Donald M. Murray’s “Teach Writing as a Process Not Product” is both powerful and insightful; it is also a philosophy of teaching that should be common sense but is not common practice. Murray begins his argument that teaching composition should focus on the process of writing and not the final product by mentioning a common flaw shared by teachers of English: “Our critical skills are honed by examining literature, which is finished writing”. It is uncommon that we study the process by which these authors created their works. Therefore, when we later become teachers, we tend to focus on our students’ final products as well.
Murray suggests that it is much more beneficial to teach unfished writing. That is, the three stages of the writing process: prewriting, writing, and rewriting. He then addresses the question, How should I motivate my students during the writing process? His response: Shut Up! Students do not learn to write by talking about it, Murray writes. They learn by doing it! It is important that the teacher remembers their role. You are not there to initiate or motivate; you, as the teacher, are simply there to read and receive, to listen and respond.
This practice of teaching process has many implications for the composition curriculum, and Murray describes ten. Included in these implications are ideas such as there are no absolutes and that all writing is experimental. All that the teacher is required to do is be respectful and respond to the student. Students should be allowed to find their own subjects and use their own language. Murray suggests that “we are coaches, encouragers, developers, creators of environments in which our students can experience the writing process for themselves”.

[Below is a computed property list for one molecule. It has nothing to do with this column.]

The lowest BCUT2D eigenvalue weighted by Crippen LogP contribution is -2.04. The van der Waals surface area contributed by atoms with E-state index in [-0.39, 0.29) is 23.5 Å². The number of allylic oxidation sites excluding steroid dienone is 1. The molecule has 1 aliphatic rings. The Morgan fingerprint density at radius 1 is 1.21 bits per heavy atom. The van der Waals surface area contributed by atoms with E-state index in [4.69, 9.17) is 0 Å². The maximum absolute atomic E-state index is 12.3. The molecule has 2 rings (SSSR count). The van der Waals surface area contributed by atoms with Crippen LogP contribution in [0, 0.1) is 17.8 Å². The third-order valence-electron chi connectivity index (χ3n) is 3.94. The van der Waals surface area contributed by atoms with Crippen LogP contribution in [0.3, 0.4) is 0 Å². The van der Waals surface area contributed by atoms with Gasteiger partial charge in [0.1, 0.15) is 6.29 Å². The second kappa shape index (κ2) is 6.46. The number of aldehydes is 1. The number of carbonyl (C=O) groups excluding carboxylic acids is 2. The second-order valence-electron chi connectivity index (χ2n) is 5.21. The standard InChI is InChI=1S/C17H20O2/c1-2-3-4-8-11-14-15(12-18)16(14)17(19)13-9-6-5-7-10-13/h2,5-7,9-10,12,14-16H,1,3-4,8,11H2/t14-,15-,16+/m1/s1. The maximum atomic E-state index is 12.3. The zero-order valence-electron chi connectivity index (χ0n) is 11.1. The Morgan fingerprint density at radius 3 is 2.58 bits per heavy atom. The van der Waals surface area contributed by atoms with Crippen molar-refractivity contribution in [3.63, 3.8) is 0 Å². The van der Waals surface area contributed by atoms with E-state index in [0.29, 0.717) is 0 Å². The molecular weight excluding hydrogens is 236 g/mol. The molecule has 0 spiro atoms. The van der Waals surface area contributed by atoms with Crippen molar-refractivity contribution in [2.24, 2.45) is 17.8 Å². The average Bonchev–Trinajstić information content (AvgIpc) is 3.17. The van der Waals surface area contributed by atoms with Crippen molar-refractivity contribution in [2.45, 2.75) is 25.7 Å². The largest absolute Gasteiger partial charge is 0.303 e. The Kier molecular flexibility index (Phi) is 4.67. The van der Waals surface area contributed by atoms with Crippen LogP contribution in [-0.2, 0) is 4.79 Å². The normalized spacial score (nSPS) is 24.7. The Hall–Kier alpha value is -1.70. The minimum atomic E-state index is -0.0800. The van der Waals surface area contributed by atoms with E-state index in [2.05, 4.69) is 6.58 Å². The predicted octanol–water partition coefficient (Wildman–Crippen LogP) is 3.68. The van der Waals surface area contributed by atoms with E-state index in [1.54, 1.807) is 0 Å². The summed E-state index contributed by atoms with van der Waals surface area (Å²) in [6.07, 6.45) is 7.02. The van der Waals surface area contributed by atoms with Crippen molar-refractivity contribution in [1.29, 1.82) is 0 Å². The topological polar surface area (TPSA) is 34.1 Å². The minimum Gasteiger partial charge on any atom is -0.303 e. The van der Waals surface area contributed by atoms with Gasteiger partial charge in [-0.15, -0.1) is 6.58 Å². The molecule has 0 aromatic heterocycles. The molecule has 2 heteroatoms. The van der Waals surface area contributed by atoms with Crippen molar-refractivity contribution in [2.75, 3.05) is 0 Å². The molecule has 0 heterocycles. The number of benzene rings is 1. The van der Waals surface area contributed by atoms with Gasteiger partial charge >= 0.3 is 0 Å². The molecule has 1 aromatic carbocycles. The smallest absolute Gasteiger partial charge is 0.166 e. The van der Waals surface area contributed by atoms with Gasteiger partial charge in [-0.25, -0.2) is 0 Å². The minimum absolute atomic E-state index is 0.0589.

A note on the article mentions that the paper was presented at a conference in 1972. Why then, I wonder, has the philosophy of teaching composition not adapted to teaching process. In my experience, I have only had very few teachers who have focused on process. I think that it is still too common a practice to focus on a final product and to expect students to mirror one’s own writing style. I wonder if this is because we, as teachers, are still learning to teach by examining the product, as Murray notes.